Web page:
Harmony is a diminutive and very early lavender-blue iris that grows from a bulb. It blooms with snowdrops and winter wolf’s bane, popping out of the ground in spring as soon as frosts become irregular and the ground warms a bit. Harmony’s display is brief, but if the bulbs are planted thickly and in quantity, they put on a memorable show. Give them a location in full sun where the soil is very well-drained.
Note: Iris Harmony is resistant to deer, but rodents such as voles and gophers may eat the bulbs.
|Quantity||Price per bulb|
|100 to 900||$ 0.15|
|1000 or more||$ 0.13|
|Botanical Name||Iris reticulata 'Harmony'|
|Catalog Page (2019)||Web Only|
|Sunlight||Full (6+ hours sun per day)|
|Resistant to Deer||✓|
|Depth of Planting Hole||3 inches|
|Spacing||2 inches apart|
|Density||15-16 per sq. ft.|
To find the number of bulbs you need, determine the square footage of the planting area and enter it in the box.
Need help figuring square footage? See our Bed Area Calculator.
Iris reticulata requires well-drained soil and full sun, and it likes to be dry in summer. After bloom, the narrow, grasslike foliage begins to elongate, eventually standing 12–14 inches tall. It collapses and disappears by early summer.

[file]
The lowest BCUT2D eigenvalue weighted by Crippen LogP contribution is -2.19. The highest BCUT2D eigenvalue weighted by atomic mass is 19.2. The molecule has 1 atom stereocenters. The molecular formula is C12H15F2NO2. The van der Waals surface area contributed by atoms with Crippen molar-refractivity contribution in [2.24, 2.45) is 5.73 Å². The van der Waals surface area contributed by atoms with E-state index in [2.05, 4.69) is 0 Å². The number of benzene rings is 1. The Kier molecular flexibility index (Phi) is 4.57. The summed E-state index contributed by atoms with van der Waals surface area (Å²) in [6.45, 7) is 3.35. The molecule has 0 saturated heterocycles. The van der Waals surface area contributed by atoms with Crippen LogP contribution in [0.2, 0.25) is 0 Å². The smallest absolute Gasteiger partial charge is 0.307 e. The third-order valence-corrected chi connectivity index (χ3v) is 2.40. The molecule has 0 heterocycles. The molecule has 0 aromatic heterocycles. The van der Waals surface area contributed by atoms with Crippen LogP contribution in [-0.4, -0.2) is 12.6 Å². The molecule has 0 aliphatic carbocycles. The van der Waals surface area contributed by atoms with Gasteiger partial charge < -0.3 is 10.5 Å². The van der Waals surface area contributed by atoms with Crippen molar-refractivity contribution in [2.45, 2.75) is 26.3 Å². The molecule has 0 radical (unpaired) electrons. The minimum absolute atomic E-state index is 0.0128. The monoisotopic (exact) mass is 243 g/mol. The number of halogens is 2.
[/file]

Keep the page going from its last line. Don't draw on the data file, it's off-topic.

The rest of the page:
Spring-flowering bulbs must be planted in the fall. They need cool soil to make roots before the onset of winter. Cool fall weather arrives at different times from north to south and from high elevations to low.
Please note that the temperature of the soil lags behind the air temperature. You can generally plant later than the windows provided in this map. As long as the ground is not frozen, you can still plant.
|Southern Limit||8b *|
|Western Limit||10b *|
|* Prechill in Zones 7b and warmer in the South, Southwest, and California|
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